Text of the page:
Document Type





Black men have the greatest burden of premature death and disability from hypertension (HTN) in the United States, and the highest incidence and mortality from colorectal cancer (CRC). While several clinical trials have reported beneficial effects of lifestyle changes on blood pressure (BP) reduction, and improved CRC screening with patient navigation (PN), the effectiveness of these approaches in community-based settings remains understudied, particularly among Black men.


MISTER B is a two-parallel-arm randomized controlled trial that will compare the effect of a motivational interviewing tailored lifestyle intervention (MINT) versus a culturally targeted PN intervention on improvement of BP and CRC screening among black men aged ≥50 with uncontrolled HTN who are eligible for CRC screening. Approximately 480 self-identified black men will be randomly assigned to one of the two study conditions. This innovative research design allows each intervention to serve as the control for the other. Specifically, the MINT arm is the control condition for the PN arm, and vice-versa. This novel, simultaneous testing of two community-based interventions in a randomized fashion is an economical and yet rigorous strategy that also enhances the acceptability of the project. Participants will be recruited during scheduled screening events at barbershops in New York City. Trained research assistants will conduct the lifestyle intervention, while trained community health workers will deliver the PN intervention. The primary outcomes will be 1) within-patient change in systolic and diastolic BP from baseline to six months and 2) CRC screening rates at six months.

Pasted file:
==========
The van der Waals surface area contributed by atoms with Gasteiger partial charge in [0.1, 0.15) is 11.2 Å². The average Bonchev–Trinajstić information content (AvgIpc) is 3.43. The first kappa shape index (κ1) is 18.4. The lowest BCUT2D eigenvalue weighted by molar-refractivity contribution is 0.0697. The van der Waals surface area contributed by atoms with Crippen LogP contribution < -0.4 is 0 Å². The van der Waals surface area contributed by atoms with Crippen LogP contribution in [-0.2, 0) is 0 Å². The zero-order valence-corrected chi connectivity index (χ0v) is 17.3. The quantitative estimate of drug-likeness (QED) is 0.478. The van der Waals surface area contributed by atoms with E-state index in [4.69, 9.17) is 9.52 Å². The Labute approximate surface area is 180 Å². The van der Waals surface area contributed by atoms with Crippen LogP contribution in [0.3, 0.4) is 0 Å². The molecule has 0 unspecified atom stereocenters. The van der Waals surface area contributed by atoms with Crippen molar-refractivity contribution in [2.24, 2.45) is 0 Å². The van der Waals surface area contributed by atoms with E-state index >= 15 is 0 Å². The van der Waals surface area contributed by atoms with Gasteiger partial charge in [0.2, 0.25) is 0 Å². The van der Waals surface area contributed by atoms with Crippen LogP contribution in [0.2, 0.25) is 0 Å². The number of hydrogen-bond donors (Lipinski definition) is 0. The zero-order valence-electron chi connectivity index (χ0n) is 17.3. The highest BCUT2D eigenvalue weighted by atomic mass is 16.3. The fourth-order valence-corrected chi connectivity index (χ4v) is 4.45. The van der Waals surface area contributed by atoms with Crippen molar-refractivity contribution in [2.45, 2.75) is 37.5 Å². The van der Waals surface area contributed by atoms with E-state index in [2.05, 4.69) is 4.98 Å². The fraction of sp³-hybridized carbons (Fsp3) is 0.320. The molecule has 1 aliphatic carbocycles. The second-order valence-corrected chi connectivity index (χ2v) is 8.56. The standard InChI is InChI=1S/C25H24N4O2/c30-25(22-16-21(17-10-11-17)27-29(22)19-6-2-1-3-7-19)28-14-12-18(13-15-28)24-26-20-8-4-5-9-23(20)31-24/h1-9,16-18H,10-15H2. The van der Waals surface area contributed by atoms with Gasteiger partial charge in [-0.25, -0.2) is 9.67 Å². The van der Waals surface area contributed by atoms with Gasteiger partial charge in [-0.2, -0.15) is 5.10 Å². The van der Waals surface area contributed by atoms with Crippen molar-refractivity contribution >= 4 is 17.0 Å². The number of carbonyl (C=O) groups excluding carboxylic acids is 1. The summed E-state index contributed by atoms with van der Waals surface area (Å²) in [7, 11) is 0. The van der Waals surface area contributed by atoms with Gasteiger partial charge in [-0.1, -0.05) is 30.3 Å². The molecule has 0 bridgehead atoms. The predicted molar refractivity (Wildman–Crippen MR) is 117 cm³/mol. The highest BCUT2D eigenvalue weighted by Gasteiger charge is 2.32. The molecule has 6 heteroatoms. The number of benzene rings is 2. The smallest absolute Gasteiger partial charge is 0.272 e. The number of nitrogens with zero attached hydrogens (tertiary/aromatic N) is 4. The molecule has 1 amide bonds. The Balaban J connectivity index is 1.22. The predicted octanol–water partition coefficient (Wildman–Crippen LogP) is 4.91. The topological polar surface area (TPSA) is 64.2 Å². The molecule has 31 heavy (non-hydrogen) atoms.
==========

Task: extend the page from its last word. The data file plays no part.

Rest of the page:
This innovative study will provide a unique opportunity to test two interventions for two health disparities simultaneously in community-based settings. Our study is one of the first to test culturally targeted patient navigation for CRC screening among black men in barbershops. Thus, our study has the potential to improve the reach of hypertension control and cancer prevention efforts within a high-risk population that is under-represented in primary care settings.

Trial registration, NCT01092078


Circulatory and Respiratory Physiology | Gastroenterology | Oncology